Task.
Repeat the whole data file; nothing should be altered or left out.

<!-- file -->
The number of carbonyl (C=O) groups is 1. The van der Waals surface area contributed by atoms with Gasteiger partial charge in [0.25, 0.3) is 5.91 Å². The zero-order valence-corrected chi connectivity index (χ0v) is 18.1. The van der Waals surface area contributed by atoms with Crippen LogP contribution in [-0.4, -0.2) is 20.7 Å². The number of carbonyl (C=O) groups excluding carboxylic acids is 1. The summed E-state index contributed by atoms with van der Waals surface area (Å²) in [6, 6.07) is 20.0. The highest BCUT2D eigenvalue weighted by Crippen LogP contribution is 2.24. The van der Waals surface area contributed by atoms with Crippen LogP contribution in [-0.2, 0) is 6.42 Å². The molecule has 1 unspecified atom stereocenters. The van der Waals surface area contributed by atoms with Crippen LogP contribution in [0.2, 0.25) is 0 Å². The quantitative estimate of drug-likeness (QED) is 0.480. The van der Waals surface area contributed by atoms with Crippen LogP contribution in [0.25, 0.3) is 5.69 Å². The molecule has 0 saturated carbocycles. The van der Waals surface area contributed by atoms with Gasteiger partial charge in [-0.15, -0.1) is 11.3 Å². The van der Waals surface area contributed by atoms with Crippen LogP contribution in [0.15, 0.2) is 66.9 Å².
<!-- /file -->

The number of carbonyl (C=O) groups is 1. The van der Waals surface area contributed by atoms with Gasteiger partial charge in [0.25, 0.3) is 5.91 Å². The zero-order valence-corrected chi connectivity index (χ0v) is 18.1. The van der Waals surface area contributed by atoms with Crippen LogP contribution in [-0.4, -0.2) is 20.7 Å². The number of carbonyl (C=O) groups excluding carboxylic acids is 1. The summed E-state index contributed by atoms with van der Waals surface area (Å²) in [6, 6.07) is 20.0. The highest BCUT2D eigenvalue weighted by Crippen LogP contribution is 2.24. The van der Waals surface area contributed by atoms with Crippen LogP contribution in [-0.2, 0) is 6.42 Å². The molecule has 1 unspecified atom stereocenters. The van der Waals surface area contributed by atoms with Crippen LogP contribution in [0.2, 0.25) is 0 Å². The quantitative estimate of drug-likeness (QED) is 0.480. The van der Waals surface area contributed by atoms with Crippen LogP contribution in [0.25, 0.3) is 5.69 Å². The molecule has 0 saturated carbocycles. The van der Waals surface area contributed by atoms with Gasteiger partial charge in [-0.15, -0.1) is 11.3 Å². The van der Waals surface area contributed by atoms with Crippen LogP contribution in [0.15, 0.2) is 66.9 Å².